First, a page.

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Suppose $T$ is a compact, self-adjoint operator on a Hilbert space $\mathcal{H}$. Then there exists an orthonormal set $\{e_n\}_{n=1}^{\infty}$ of eigenvalues of $T$ such that every $x \in \mathcal{H}$ has a unique decomposition of the form $$ x = \sum_{n=1}^{\infty} c_n e_n + y, $$ where $c_n \in \mathbb{C}$ and $y \in \ker(T)$.

The proof I know of the above theorem boils down to showing that $\mathcal{H} = L \oplus \ker(T)$, where $$L = \overline{\text{span}\{e_n\}_{n=1}^{\infty}}.$$

I'm confused about the structure of $L$. How do we know that an element of $L$ (say $z$) looks like $$z = \sum_{n=1}^{\infty} c_n e_n?$$ I thought that, in general, the closure of the span of an infinite set did not coincide with the set of all infinite sums of elements from that set?

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    $\begingroup$ I think the set of infinite sums is identical with the span of an orthonormal set $\endgroup$ – Peter Melech Apr 25 '16 at 12:14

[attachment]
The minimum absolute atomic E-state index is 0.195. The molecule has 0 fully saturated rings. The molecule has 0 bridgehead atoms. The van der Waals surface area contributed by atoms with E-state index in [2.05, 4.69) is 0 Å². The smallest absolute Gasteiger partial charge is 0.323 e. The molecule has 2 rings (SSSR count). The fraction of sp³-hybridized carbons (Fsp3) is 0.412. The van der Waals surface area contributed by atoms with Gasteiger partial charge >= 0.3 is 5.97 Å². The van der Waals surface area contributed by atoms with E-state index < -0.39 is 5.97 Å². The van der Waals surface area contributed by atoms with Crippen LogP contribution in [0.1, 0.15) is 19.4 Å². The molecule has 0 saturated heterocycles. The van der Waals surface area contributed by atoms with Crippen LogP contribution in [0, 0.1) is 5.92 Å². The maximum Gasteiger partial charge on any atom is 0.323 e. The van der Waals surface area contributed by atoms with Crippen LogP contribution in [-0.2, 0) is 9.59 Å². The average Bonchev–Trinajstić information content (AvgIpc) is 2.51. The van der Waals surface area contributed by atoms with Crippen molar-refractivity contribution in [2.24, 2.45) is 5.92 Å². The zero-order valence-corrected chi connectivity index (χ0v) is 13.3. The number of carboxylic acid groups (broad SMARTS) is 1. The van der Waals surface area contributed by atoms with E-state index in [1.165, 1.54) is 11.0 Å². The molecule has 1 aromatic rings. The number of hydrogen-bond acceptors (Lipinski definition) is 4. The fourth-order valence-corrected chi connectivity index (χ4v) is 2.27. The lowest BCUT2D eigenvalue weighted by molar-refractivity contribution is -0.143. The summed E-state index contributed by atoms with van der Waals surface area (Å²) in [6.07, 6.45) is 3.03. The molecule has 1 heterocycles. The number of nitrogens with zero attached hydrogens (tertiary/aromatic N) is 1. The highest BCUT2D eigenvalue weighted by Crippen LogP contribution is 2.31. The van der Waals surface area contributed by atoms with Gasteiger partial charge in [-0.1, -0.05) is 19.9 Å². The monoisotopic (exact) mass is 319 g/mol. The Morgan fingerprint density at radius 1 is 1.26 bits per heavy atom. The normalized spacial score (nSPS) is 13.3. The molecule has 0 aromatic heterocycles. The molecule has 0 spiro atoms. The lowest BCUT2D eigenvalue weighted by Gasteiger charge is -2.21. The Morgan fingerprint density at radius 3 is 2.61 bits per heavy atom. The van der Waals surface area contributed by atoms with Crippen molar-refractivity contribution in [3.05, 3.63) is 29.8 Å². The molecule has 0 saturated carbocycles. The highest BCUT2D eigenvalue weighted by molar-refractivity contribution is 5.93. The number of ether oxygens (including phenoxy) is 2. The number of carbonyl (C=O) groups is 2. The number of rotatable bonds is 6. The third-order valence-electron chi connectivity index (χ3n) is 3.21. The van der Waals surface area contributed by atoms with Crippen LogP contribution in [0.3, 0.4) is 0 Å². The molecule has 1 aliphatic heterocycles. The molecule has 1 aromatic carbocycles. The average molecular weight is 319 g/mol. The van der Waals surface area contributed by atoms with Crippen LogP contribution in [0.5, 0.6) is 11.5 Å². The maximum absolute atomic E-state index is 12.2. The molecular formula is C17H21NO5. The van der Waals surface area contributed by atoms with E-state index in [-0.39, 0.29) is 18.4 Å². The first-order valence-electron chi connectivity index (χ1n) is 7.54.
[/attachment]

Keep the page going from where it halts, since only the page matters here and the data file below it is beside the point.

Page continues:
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    $\begingroup$ Sorry. I mean the closure of the span. Orthogonality is crucial for this. $\endgroup$ – Peter Melech Apr 25 '16 at 12:20
  • $\begingroup$ @PeterMelech That sounds useful - do you have any idea what the sketch of the proof would be? $\endgroup$ – MadMonty Apr 25 '16 at 12:57
  • $\begingroup$ May be something like when $\{e_i\}$ ON then $f\in \overline{span\{e_i\}}$ implies $f=\sum_{i=1}^{\infty}(f,e_i)e_i$ just as a vague idea $\endgroup$ – Peter Melech Apr 27 '16 at 11:43

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